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How to Name a New Business

What’s in a name? A first impression, a statement of values, and inspiring vision, a description of what to expect from your business—these are all possible results of a name as well as starting points for naming a business. You have spent a great deal of time forming a business plan and building authority in your area of expertise, but do you know how to name a new business?

Here is a checklist of naming requirements to be aware of first:

  • Trademark Issues: Will you be able to trademark your new business name? Be sure to search for registered trademarks, existing businesses in your state, and do a basic Google search to see if you’ll run into possible competition for similar names in your industry. It’s quite easy to become a target of someone’s Cease & Desist letter these days. I can tell you from experience!
  • Domain Availability: With new top level domains available today like .club, .coop, etc., you are not quite as hard pressed to find a domain name that will work for you. But you need to be aware of potential domain names you would be able to use and include them in your final deliberations. Sometimes, a dot com address will be much easier to market and work with long-term.
  • Search Engine Optimization: You might have found the perfect name that resonates with people, but what does Google think? What are the first results when you search for that term? What are the associated terms? Be aware of what the existing search landscape means for any possible confusion, distasteful associations, or misspellings.
  • Unique and Memorable: Take the appropriate amount of time to vet your potential names with a small group of people. After 1 week, what names do they remember? What names stand out to them as being unique. You might have nailed an accurate description of your business in a potential name, but it might be ultimately forgettable with real people.
  • Geographic Concerns: These days, having a local focus is not necessarily bad. In the phone book, you wanted a name that started with an A or even two A’s if possible. In today’s search-sensitive and locally aware technology world, there can be quite a benefit to having the name of the city, locality, or broader region you serve as part of your name. Be aware that this could also limit your marketing options later on when you grow.
  • Translation concerns: How does your name translate into foreign languages? Take just a small amount of time with Google Translate the make sure your new name doesn’t mean something off-color in other languages. If you plan on launching in foreign markets, you’ll want to do more in-depth analysis with native speakers to catch unintended meanings.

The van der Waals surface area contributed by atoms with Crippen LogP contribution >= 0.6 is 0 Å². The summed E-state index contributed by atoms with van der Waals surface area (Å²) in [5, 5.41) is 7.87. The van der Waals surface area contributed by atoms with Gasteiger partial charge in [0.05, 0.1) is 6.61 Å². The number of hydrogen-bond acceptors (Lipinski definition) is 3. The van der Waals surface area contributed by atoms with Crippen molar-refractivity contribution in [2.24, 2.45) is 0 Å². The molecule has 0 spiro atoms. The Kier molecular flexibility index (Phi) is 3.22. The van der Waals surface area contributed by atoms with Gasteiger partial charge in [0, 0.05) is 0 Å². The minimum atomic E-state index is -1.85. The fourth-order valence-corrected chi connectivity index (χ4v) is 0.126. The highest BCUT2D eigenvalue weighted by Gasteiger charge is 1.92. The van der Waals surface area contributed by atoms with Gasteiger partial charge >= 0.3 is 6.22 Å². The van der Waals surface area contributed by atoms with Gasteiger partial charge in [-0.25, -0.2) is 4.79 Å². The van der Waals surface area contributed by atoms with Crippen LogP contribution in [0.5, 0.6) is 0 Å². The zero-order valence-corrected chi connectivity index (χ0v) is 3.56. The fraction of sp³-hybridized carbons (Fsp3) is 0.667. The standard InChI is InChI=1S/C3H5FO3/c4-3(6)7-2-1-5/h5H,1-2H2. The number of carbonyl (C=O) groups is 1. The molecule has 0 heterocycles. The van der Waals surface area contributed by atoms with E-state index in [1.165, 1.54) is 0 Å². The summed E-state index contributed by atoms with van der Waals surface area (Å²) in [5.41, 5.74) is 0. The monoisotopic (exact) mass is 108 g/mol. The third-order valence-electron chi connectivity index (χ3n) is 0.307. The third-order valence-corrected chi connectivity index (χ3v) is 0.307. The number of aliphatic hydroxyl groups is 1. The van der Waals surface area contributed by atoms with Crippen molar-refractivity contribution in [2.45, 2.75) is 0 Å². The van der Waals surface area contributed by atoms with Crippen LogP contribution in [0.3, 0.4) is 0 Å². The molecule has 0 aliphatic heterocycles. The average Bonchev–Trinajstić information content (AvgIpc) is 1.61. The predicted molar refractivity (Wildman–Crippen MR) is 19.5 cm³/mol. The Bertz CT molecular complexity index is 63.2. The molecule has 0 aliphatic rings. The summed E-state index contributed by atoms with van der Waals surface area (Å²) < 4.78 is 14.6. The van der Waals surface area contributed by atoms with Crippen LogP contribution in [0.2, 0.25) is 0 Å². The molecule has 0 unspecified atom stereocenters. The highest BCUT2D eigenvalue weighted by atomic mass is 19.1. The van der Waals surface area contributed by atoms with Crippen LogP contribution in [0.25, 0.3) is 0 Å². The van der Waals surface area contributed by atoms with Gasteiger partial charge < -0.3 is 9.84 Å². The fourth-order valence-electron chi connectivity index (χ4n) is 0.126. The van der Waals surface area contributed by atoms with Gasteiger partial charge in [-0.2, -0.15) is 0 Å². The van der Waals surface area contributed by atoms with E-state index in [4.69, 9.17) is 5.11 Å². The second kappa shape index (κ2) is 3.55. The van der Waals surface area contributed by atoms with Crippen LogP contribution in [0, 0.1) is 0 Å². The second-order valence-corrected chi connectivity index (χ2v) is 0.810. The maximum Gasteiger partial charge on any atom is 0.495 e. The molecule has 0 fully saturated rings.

Here are 3 strategies for naming a new business:

  1. Keyword Focus – As noted above, identify a list of words associated with your business and what people would typically search for to find it. You might also consider a geographic keyword as vitally important to reaching your target audience. Want to find new ways to combine your keywords? Try putting them into a name generator to build some initial ideas and check domain availability at the same time.
    An Example: “Seattle Janitorial Experts” This name would capture both a search keyword, geographic keyword, and doesn’t sound as vanilla as “Seattle Janitorial Services”.
  2. Values Discovery Make a list of all of the words that you would want people to use to describe the impact your business has on their lives and the community you serve. Once you have a list of 10 or so words, go back to the list above to vet them. A favorite tool for dealing with lists like that is a forced-ranking exercise. Place all ten words on individual note cards and then order them according to your preference. Doing this with a team is a thought-provoking exercise and will help you eliminate words that really don’t fit in a name, though you may have been kicking them around for a while.
    An Example: “Maximum Value Investments” This name would communicate very clearly what the focus of this investment firm is over other possible approaches in their industry.
  3. Passion & Vision – Naming a new business is an inherently personal exercise and it’s worth noting that there is plenty of room for a name that has it’s roots far back in the history of the dream of the business. Or maybe it is the passion of the founder in play. I have been involved in enough naming exercises to understand that a business must feel personal to the ones running it in order to tap into that passion. Maybe the name came in a dream, was a childhood pet, or a nonsense word that just sounds cool. As long as these names are vetted according to the concerns above, you may still have a winner on your hands. You’ll just want to look for ways to mitigate the impact of a name that may not clearly communicate what you do through the rest of your brand strategy.
    An Example: “Three Friends Salon”
    This name might not even be accurate if there are ten people working at the salon, but those three friends who started the business likely contribute the needed passion to the business as they are daily reminded of why they started their business.

Whatever strategy you chose to name a new business, you can move forward with a sense of clarity and certainty on which to build your new brand. The reputation you build will center around this identity and hopefully serve you well for years to come. Have you had to name a new business? Share what tips helped you in the comments below!

 

Big thanks to Adam over at Rewind & Capture for added insights. Check them out for the story behind many popular brand names.